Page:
Defendant contends that this case falls within the Gaylord rule that “a parol trust in favor of a grantor may not be en-grafted on a warranty deed in the absence of fraud, mistake or undue influence.” This prescription in Gaylord v. Gaylord, 150 N.C. 222, 63 S.E. 1028 (1909) has been approved and applied in many subsequent cases.
On the other hand, plaintiff contends that she was the beneficial owner under a resulting trust which arose by operation of law and that legal title held by defendant as trustees should be transferred to plaintiff.
The principal function of a deed is to evidence the transfer of a particular interest in land, and a parol trust in favor of the *116grantor would change the nature of a deed absolute, would violate the parol evidence rule, and may not be shown. 2 Stans-bury, N. C. Evidence 2d, § 255 (Brandis rev. 1973). However, a parol trust in favor of a third person, is generally not within either the parol evidence rule or statute of frauds. Wells v. Dickens, 274 N.C. 208, 162 S.E. 2d 552 (1968) ; Hoffman v. Mozeley, 247 N.C. 121, 100 S.E. 2d 243 (1957) ; Creech v. Creech, 222 N.C. 656, 24 S.E. 2d 642 (1943) ; Britt v. Allen, 21 N.C. App. 497, 204 S.E. 2d 903 (1974).
 A resulting trust arises where a person makes or causes to be made a disposition of property under circumstances which raise an inference that he does not intend that the person taking or holding the property should have the beneficial interest therein and the beneficial interest is not otherwise effectively disposed of. Resulting trusts are established by equity for the purpose of carrying out the presumed intention of the parties. In addition to general definitions, resulting trusts are frequently defined by specific circumstances which have been found to give rise to them. One such situation rests upon the general rule that in the absence of circumstances indicating a contrary intent, where the purchase price is paid with the money of one person and the title is taken in the name of another, for whom he is under no duty to provide, a trust in favor of the payor arises by operation of law and attaches to the subject of.the purchase. Creech v. Creech, supra; Willetts v. Willetts, 254 N.C. 136, 118 S.E. 2d 548 (1961).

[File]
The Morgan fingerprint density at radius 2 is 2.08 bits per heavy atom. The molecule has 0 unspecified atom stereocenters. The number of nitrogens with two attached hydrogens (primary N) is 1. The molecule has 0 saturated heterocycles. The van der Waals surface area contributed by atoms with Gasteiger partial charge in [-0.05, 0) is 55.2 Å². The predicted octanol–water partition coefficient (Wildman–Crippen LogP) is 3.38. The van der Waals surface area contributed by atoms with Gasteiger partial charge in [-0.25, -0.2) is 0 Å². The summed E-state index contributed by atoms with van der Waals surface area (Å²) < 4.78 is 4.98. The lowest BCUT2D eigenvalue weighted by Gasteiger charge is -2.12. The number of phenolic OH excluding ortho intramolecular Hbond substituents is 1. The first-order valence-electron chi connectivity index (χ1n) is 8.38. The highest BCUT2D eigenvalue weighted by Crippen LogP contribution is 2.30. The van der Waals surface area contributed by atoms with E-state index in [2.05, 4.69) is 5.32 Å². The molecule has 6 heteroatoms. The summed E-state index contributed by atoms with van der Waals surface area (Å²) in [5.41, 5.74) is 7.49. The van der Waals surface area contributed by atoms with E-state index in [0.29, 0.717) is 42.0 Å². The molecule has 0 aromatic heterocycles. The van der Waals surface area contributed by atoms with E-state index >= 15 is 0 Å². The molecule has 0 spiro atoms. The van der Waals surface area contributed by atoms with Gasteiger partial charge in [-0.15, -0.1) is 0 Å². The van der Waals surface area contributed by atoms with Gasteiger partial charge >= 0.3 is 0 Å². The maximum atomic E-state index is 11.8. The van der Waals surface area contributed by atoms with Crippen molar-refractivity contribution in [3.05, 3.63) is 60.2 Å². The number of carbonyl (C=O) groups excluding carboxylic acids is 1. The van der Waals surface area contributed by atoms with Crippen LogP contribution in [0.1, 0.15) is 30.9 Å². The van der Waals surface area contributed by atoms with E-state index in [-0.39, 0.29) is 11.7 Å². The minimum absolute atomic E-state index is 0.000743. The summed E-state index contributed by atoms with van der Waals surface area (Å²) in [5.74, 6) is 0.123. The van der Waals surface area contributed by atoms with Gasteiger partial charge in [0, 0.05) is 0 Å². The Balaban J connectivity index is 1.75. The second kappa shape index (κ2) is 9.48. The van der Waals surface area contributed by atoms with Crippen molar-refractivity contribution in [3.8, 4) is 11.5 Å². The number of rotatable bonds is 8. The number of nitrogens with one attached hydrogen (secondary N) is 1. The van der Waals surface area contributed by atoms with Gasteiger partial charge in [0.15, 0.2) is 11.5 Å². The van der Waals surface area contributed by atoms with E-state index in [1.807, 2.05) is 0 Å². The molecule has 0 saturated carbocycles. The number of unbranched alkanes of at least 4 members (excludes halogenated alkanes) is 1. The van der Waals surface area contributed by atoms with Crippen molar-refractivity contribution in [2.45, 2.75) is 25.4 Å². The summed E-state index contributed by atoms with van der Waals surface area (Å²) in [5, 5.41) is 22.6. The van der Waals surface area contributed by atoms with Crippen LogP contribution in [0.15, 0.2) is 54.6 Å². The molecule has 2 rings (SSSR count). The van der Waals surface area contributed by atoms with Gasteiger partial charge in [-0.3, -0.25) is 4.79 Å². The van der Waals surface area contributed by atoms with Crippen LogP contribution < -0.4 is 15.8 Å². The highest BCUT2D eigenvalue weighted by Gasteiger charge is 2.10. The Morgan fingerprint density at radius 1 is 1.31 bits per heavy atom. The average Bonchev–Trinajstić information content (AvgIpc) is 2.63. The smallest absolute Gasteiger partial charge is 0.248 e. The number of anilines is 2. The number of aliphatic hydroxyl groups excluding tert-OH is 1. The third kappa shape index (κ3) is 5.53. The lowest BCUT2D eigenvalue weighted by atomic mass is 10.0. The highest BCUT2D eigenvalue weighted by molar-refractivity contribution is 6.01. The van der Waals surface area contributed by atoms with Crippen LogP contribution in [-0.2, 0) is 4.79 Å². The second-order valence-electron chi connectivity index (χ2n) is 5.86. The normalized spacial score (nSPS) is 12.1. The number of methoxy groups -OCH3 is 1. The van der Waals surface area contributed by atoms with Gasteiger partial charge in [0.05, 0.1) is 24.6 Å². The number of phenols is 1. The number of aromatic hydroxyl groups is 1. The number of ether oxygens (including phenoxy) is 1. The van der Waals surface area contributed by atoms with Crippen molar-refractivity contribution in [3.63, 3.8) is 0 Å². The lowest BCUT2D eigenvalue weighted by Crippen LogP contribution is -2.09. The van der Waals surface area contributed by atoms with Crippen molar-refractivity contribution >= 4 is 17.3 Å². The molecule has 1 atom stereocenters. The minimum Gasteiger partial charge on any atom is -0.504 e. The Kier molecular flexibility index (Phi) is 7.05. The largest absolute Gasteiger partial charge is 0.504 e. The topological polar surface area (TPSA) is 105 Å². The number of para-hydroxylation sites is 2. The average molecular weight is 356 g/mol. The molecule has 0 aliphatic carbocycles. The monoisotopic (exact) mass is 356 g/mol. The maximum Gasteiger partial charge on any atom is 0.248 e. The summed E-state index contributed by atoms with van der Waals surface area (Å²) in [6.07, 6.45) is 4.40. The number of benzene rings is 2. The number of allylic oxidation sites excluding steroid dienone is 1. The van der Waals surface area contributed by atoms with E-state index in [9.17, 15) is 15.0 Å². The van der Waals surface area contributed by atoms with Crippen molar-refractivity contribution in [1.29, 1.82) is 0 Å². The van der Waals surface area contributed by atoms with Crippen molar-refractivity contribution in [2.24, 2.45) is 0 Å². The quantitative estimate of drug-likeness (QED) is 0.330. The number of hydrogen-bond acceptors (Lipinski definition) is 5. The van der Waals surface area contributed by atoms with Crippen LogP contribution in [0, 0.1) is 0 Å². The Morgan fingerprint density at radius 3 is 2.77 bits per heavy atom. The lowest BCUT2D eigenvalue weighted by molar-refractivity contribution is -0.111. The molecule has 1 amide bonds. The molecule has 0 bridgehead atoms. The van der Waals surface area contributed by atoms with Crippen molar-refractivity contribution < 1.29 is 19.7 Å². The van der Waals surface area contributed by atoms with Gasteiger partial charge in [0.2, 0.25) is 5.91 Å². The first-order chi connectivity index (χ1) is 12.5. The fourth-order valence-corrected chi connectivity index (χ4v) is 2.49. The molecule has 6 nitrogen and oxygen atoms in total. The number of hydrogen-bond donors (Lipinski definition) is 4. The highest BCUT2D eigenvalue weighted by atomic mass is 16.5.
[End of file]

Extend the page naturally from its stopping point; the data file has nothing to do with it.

The resulting trust is created by operation of law and arises from the character of the transaction and not necessarily from a declaration of intention. Thus, the fact that the payor of the purchase money has previously obtained the consent of the other person to the placing of the title in his name does not prevent the creation of a resulting trust; he simply consents to an obligation imposed - by the law. Randle v. Grady, 224 N.C. 651, 32 S.E. 2d 20 (1944).
 In this case the plaintiff and her husband were tenants by the- entirety. Having agreed to separate and to divorce, they executed a separation agreement, which included a provision that plaintiff become the owner of the entirety property, the homeplace, and that her husband receive certain personal property including the payment of $1,000.00 by plaintiff. Neither owned a separate estate or interest in the entirety property. They joined as grantors in the deed to defendant and her hus*117band on the advice of counsel for the obvious purpose of effecting, by means of the proposed deed to the plaintiff, the transfer1 of the éntirety property to her as agreed. Under these circumstances, the well-established Gaylord rule, that a parol trust in: favor of a grantor cannot be engrafted onto a warranty deed absolute on its face, has no application to this case because it ignores the well-established nature of tenancy by the entirety; which was recognized as early as the Fourteenth Century and by the Supreme Court of North Carolina as early as 1837. Motley v. Whitemore, 19 N.C. 537 (1837) ; Woolard v. Smith, 244 N.C. 489, 94 S.E. 2d 466 (1956).